If you’re old enough to remember the 80s-era TV show Knight Rider, the true star of the series wasn’t David Hasselhoff, but the modified 1982 Pontiac Trans-Am called KITT (Knight Industries Two Thousand). Apart from the onboard gadgetry, one of the car’s most notable features was a yoke in lieu of a steering wheel on the driver’s seat.
Having an awkward steering wheel isn't an issue on a car that can drive itself
Surviving titos and titas who have always harbored fantasies of driving KITT will soon have Tesla to thank, as the electric car maker is apparently set on equipping its models with the yoke steering wheel. A U-shaped version of the input device debuts on the Model S, with the Cybertruck, Model 3, Model Y, and Roadster all potentially having it as standard as well somewhere in the pipeline.
The supposed rationale behind the yoke is to simplify the controls needed for driving. Conventional control stalks for indicators, headlamps, and windshield wipers will be replaced by buttons corresponding to those features on the yoke’s face. Drivers who neglect to signal their turns using the stalks, take note.
The Tesla Model S is offered with yoke steering
Other benefits being touted are better dashboard visibility and increased legroom, as the yoke omits the top and bottom surfaces associated with conventional tillers. It should be noted that Tesla is not alone taking up the cudgels for the yoke, as Toyota has also placed one in its bZ4X electric SUV concept, working with steer-by-wire technology.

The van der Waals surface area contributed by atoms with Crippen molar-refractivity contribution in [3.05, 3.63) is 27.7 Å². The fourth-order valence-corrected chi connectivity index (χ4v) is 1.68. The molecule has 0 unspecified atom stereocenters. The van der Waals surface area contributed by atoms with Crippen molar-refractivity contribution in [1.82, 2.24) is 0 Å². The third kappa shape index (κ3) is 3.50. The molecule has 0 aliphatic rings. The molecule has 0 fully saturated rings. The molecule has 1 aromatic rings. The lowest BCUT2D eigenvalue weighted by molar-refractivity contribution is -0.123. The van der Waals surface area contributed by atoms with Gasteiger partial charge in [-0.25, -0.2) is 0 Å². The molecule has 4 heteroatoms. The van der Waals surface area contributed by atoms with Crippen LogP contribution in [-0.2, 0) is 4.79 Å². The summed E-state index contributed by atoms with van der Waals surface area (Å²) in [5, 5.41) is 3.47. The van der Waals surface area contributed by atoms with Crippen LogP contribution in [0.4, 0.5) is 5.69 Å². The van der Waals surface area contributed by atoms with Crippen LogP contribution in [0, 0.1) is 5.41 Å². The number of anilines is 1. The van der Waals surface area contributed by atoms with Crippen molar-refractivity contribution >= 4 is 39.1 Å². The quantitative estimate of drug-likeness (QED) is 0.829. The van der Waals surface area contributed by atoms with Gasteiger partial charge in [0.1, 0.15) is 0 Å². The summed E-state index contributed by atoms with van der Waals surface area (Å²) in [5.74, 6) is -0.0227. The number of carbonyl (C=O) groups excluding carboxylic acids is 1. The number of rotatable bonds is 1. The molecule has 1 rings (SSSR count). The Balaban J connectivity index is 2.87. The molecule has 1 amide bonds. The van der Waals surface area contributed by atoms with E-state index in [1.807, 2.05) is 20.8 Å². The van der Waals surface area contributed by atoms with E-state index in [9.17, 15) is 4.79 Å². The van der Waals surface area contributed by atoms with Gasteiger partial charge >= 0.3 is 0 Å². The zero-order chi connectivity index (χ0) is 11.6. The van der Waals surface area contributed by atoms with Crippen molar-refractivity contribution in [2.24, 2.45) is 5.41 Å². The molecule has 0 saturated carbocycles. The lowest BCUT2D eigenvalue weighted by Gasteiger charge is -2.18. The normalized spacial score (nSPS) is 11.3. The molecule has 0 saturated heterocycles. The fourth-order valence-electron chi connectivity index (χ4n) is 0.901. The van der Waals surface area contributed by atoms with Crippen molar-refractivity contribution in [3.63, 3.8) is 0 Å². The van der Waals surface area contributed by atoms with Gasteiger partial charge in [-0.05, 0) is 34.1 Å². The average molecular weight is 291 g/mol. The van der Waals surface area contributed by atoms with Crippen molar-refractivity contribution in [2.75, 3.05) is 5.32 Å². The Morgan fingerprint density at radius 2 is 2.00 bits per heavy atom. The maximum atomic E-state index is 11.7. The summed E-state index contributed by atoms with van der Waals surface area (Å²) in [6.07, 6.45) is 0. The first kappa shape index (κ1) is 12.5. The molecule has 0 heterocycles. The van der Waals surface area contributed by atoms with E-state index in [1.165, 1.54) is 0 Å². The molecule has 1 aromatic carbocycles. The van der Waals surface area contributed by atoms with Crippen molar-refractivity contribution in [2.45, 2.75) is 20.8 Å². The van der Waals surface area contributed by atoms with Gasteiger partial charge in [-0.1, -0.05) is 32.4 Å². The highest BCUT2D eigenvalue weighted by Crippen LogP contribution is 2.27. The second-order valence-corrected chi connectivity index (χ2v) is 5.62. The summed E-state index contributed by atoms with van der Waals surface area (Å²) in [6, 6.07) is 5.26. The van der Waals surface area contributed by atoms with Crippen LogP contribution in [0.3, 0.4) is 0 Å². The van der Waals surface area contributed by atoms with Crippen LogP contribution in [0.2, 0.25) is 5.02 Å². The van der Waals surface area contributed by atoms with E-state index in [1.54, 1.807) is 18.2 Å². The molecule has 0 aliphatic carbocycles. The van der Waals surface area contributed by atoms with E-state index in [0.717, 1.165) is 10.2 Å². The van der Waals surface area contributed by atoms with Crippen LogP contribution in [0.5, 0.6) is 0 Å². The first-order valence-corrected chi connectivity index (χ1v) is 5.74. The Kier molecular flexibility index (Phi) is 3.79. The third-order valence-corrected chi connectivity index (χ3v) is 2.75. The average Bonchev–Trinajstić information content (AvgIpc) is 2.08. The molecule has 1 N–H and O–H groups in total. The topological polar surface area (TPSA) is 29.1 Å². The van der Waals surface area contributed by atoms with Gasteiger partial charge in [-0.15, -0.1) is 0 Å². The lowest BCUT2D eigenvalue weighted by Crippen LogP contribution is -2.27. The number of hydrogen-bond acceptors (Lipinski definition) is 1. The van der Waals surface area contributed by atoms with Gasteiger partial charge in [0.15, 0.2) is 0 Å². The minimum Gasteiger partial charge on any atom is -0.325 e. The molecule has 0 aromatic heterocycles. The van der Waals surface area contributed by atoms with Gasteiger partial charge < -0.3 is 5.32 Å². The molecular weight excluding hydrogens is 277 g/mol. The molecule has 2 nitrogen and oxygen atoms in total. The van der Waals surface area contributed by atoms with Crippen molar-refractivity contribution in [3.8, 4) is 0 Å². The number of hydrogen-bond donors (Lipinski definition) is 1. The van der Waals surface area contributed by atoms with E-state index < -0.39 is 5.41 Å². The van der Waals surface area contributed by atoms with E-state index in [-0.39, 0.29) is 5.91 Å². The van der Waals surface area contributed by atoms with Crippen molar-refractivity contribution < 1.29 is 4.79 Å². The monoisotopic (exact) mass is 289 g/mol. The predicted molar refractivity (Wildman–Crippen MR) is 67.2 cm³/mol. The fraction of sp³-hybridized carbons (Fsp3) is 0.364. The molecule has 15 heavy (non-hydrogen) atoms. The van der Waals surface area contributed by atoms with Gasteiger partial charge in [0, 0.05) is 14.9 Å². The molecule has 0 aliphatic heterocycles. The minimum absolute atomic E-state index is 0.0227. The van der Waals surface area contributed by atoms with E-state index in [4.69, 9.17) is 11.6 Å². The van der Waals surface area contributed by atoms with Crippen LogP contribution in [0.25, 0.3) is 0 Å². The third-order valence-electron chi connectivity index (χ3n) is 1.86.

While it certainly looks futuristic, there are also questions regarding the yoke’s safety and practicality in everyday driving. Formula 1 race cars use yokes on account of the extremely confined space that a driver has to work with, but they also have quick steering ratios not found on road cars. What takes as little as 180 degrees to maneuver a Formula 1 car from left to right would be 900 degrees of rotation on an average sedan, a full tow and a half turns.
Formula 1 race cars have a fast steering ratio to match the yoke steering's limited range of motion
Some consumer models already come with variable steering racks to address this technical limitation, but drivers will still need to reposition their hands (called shuffle steering) when executing a turn. This will prove challenging on a yoke, as it doesn’t have as much of a grippable surface area as a full steering wheel. Safety can potentially be compromised as drivers struggle with the learning curve.
Toyota's version on the bZ4X electric SUV prototype comes with steer-by-wire technology
Ultimately, having the yoke as standard equipment makes the most sense on a car capable of autonomous driving, something that Tesla also offers on its models. But the company has yet to perfect the technology, and it would be best not to lose one’s grip on the old-fashioned circular (or D-shaped) steering wheel just yet.
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Joseph Paolo Estabillo